Will the leadership exodus harm the BJP, or can it still rely on its caste arithmetic?
Three Uttar Pradesh ministers and 11 MPs left the Bharatiya Janata Party. Most of them are leaders of “other backward classes” (OBC). Swami Prasad Maurya, a former minister, is said to have a good hold on the state’s Maurya, Kushwaha, Shakya and Saini votes. Another minister who resigned from the BJP is Dara Singh Chauhan. He comes from the backward caste of the Lohia-Chauhan. The third is Dharam Singh Saini, a Bahujan Samaj party leader who joined the BJP along with Swami Prasad Maurya in 2016. After serving five years, they now complain that the BJP ignores OBCs, Dalit farmers, youths and others . disadvantaged sectors.
They’re all party hoppers, switching teams before the election. Maurya was the face of the BSP’s OBC who joined the BJP in 2016 ahead of the Assembly elections. It is alleged that he quit the BSP and BJP because his son and daughter could not get ballot papers. Mayawati had said in 2016 that they were denied tickets for the seats they were lobbying for, while the BJP this time could not accommodate Maurya’s son.
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Dara Singh Chauhan was the first of the BSP. Then he went to the Samajwadi Party. He returned to BSP and then joined BJP in 2015. Saini is not another story.
Their jumping political ships can be seen as more political expediency. The appeal of these party hoppers is limited. They are not expected to be great vote-shooters across castes in a decisive election like assembly or parliament, a fact this article will explain later.
But on the other hand, the main factor is the social realignment carried out by the BJP in Uttar Pradesh which these party netas would find hard to disturb.
The social realignment of the BJP in UP
Let’s review the voting preferences of different castes in the state in the last four elections since 2012. The BJP came third in the 2012 Assembly polls but recorded stunning victories in the 2014 and 2019 elections in Lok Sabha and the 2017 elections.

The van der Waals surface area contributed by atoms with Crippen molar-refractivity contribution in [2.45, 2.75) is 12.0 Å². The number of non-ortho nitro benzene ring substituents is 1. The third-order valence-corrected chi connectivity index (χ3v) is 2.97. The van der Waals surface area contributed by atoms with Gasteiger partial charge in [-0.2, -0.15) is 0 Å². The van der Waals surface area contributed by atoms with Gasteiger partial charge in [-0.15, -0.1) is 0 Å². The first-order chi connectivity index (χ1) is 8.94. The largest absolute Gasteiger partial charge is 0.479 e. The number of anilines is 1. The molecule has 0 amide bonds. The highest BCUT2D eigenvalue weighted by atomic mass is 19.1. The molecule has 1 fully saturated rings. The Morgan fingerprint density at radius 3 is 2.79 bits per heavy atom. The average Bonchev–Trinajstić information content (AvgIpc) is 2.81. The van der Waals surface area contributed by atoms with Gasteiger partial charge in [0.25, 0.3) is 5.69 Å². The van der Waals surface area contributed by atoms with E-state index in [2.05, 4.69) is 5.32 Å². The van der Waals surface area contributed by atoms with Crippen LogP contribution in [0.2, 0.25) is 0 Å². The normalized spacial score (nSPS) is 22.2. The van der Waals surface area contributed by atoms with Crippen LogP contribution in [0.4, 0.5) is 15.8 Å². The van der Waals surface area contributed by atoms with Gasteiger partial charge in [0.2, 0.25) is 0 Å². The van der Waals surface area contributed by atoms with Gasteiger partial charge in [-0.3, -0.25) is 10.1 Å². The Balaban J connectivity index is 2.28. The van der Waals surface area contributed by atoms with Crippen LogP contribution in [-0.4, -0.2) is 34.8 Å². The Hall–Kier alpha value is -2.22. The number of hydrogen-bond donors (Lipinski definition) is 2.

According to the CSDS post-poll analysis of the 2014 elections in Lok Sabha in Uttar Pradesh, 72% Brahmins, 77% Rajputs, 71% Vaishyas, 77% Jats, 79% other upper castes, 53% Kurmi-Koeri ( OBC), 61% non-Yadav OBC, 18% Jatavs and 45% non-Jatav SC voted for the BJP.
In the 2017 assembly polls, according to India Today post-poll analysis, 62% of upper-caste Hindus voted for the BJP while according to CSDS post-poll analysis, the party got 59% Kurmi-Koeri votes and 62% non-Yadav. OBC votes. In 2019, the BJP further consolidated its gains. 82% Brahmins, 89% Rajputs, 70% Vaishyas, 91% Jats, 84% other upper castes, 80% Kurmi-Koeries, 72% non-Yadav OBCs, 17% Jatavs and 48% non-Jatav SCs voted in favour.
There has been a trend of consolidation in favor of the BJP – election after election – since the last three major elections.
Now compare them to the community’s voting preferences in the 2012 UP assembly elections. Polls saw the Samajwadi party win a comfortable majority and form government under Akhilesh Yadav. The SP won 224 seats in the 403-member assembly. The BSP was second, winning 80 seats, while the BJP, which has been a central force in the corridors of power in Uttar Pradesh since the 2014 Lok Sabha elections, could only win 47 seats.
This is reflected in the voting habits of different communities. Called a party of traditionally upper caste voters, the BJP could not get votes even from them. Only 38% Brahmins, 29% Rajputs, 42% Vaishyas, 17% other upper castes, 7% Jats, 20% Kurmi-Koeri and 17% non-Yadav OBCs chose him, as in the post-survey analysis of the CSDS testifies.
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But from the 2012 assembly election to the 2014 Lok Sabha polls, we see a quantum leap in the BJP’s outlook and performance.
What were the reasons?
This was all due to the social realignment carried out by the BJP – combined with its nationalist and Hindu agenda – and the development promises made by the development-oriented Prime Minister’s candidate and Chief Minister of Gujarat Narendra Modi, who decided to make from Varanasi in Uttar Pradesh its political base not just for the state but for the whole country. Add to that the 2013 Muzaffarnagar communal riots in UP and the opposition to power against the then government and the perfect ingredients were all ready, just waiting to be thrown into the mix.